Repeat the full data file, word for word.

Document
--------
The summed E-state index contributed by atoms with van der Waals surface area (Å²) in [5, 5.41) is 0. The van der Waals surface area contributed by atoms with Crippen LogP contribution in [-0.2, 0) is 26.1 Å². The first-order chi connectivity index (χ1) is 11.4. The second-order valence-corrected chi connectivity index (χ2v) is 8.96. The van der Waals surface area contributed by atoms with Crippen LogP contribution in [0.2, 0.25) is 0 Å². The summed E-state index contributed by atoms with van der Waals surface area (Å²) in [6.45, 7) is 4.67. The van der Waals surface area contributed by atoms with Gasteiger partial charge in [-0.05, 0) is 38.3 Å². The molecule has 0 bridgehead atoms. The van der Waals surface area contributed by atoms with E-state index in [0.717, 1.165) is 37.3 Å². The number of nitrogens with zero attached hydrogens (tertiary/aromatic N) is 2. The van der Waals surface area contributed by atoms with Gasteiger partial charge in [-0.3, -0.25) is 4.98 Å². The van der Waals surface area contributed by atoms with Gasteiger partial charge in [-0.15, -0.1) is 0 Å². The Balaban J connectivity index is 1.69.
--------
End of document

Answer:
The summed E-state index contributed by atoms with van der Waals surface area (Å²) in [5, 5.41) is 0. The van der Waals surface area contributed by atoms with Crippen LogP contribution in [-0.2, 0) is 26.1 Å². The first-order chi connectivity index (χ1) is 11.4. The second-order valence-corrected chi connectivity index (χ2v) is 8.96. The van der Waals surface area contributed by atoms with Crippen LogP contribution in [0.2, 0.25) is 0 Å². The summed E-state index contributed by atoms with van der Waals surface area (Å²) in [6.45, 7) is 4.67. The van der Waals surface area contributed by atoms with Gasteiger partial charge in [-0.05, 0) is 38.3 Å². The molecule has 0 bridgehead atoms. The van der Waals surface area contributed by atoms with E-state index in [0.717, 1.165) is 37.3 Å². The number of nitrogens with zero attached hydrogens (tertiary/aromatic N) is 2. The van der Waals surface area contributed by atoms with Gasteiger partial charge in [-0.3, -0.25) is 4.98 Å². The van der Waals surface area contributed by atoms with Gasteiger partial charge in [-0.15, -0.1) is 0 Å². The Balaban J connectivity index is 1.69.